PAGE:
Some writers just start writing something and some say they start with an idea only. But, I think most are like me and have thought about the story enough that they have the story outlined in their thoughts. Except, soon after I start on a story, about when I discover the main character and plot, I write the ending.

This becomes my outline. A start and a finish with only the middle to be written. Fairly simple process, like coming to a fork in the road and knowing which one to take. Yet, by the time I’ve completed the middle, a lot of times my ending and beginning have changed and taken the other fork in the road. Sometimes, even my ending is better as the beginning and vice versa.

My characters are at fault. While they have not entirely changed things, they tweaked enough to make the story start and end as they wanted it. I let them since it is their story, anyway.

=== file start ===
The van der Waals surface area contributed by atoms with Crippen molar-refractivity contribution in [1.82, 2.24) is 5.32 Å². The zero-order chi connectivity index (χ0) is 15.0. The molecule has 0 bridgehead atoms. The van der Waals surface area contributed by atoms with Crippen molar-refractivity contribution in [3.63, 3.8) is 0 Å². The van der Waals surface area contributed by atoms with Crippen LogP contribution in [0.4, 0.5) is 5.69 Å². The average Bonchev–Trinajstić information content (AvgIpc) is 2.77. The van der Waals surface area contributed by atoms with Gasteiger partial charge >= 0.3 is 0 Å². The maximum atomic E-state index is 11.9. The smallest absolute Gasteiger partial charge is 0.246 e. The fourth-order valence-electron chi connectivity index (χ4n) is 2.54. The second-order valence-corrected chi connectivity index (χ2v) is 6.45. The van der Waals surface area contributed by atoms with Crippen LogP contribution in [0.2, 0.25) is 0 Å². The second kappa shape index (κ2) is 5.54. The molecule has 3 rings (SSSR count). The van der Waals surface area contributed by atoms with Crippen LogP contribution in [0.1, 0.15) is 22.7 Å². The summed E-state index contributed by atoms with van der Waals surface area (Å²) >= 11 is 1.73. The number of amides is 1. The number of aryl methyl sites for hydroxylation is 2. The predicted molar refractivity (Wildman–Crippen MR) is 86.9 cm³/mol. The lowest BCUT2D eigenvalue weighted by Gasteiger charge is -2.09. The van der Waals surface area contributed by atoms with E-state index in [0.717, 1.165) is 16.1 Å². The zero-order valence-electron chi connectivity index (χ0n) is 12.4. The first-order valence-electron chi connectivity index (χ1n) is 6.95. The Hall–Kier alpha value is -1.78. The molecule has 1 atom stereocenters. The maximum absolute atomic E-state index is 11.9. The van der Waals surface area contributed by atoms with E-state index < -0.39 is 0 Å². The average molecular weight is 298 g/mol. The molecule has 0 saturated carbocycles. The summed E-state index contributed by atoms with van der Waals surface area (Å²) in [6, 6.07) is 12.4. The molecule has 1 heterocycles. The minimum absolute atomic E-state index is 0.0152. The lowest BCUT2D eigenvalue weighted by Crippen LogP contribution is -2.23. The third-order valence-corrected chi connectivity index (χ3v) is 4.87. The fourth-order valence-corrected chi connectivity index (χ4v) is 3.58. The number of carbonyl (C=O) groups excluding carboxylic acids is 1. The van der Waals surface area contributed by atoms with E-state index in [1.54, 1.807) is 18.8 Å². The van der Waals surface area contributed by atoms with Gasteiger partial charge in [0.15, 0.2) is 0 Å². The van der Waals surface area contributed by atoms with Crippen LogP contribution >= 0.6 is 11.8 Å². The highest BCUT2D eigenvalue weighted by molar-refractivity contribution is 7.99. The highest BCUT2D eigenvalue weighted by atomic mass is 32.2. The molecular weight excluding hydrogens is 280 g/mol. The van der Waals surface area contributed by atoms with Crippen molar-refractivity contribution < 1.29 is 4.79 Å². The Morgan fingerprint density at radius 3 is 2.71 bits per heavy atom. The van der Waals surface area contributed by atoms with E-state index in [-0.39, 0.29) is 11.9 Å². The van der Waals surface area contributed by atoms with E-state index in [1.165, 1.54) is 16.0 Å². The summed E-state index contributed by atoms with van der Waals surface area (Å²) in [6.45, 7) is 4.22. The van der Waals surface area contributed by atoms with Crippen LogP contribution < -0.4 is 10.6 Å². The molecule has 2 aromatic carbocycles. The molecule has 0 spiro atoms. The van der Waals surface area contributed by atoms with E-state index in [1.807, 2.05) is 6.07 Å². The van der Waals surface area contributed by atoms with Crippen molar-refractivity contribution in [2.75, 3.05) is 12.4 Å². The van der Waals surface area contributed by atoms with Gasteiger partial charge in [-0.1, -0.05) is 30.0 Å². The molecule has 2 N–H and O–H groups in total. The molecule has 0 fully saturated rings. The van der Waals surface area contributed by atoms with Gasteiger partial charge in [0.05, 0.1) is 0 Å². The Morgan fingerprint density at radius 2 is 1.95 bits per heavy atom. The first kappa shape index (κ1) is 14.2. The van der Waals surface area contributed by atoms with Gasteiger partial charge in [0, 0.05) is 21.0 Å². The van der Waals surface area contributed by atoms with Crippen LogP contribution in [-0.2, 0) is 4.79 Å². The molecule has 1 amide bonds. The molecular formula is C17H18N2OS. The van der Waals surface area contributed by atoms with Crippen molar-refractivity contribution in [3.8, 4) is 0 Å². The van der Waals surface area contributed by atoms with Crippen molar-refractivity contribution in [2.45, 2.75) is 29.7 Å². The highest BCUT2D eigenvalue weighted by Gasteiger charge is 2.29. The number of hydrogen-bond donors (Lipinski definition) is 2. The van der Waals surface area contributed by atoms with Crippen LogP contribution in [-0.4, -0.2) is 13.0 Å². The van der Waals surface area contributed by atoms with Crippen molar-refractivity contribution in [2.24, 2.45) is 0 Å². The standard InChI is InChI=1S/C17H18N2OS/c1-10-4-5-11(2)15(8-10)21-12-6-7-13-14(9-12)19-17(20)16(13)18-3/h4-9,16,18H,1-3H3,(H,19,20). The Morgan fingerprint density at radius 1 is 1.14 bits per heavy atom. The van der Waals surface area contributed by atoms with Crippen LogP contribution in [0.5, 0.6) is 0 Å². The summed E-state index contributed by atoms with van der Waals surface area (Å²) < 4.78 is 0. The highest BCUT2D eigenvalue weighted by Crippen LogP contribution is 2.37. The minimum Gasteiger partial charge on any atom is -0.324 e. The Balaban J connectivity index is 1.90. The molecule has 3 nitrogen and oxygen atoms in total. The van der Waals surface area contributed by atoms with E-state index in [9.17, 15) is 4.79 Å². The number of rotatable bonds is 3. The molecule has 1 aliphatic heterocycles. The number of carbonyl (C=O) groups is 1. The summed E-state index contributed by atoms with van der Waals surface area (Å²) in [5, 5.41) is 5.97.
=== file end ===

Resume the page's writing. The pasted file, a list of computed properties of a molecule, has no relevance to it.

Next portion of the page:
I’ve tried writing a story without first writing the ending and I’ve ended up with a story without an ending. Maybe an outline would solve this issue. The problem is I wouldn’t follow an outline if I wrote it.

At some early point in writing the outline, I would be writing the story.

Outlines can be good for a lot of things, such as writing business plans or a technical manual. Even some fiction writers do well with an outline. Writers should not get lost in outlines. Do the minimum and go write.

What really matters is the story.

Quote:  A fork in the road. Classic cliché. Most people write about how they don’t want to go left (or right). It is better to write how it is good to go in the other direction. Granted, the choice may lead the traveler off a cliff, but it was good up to that point.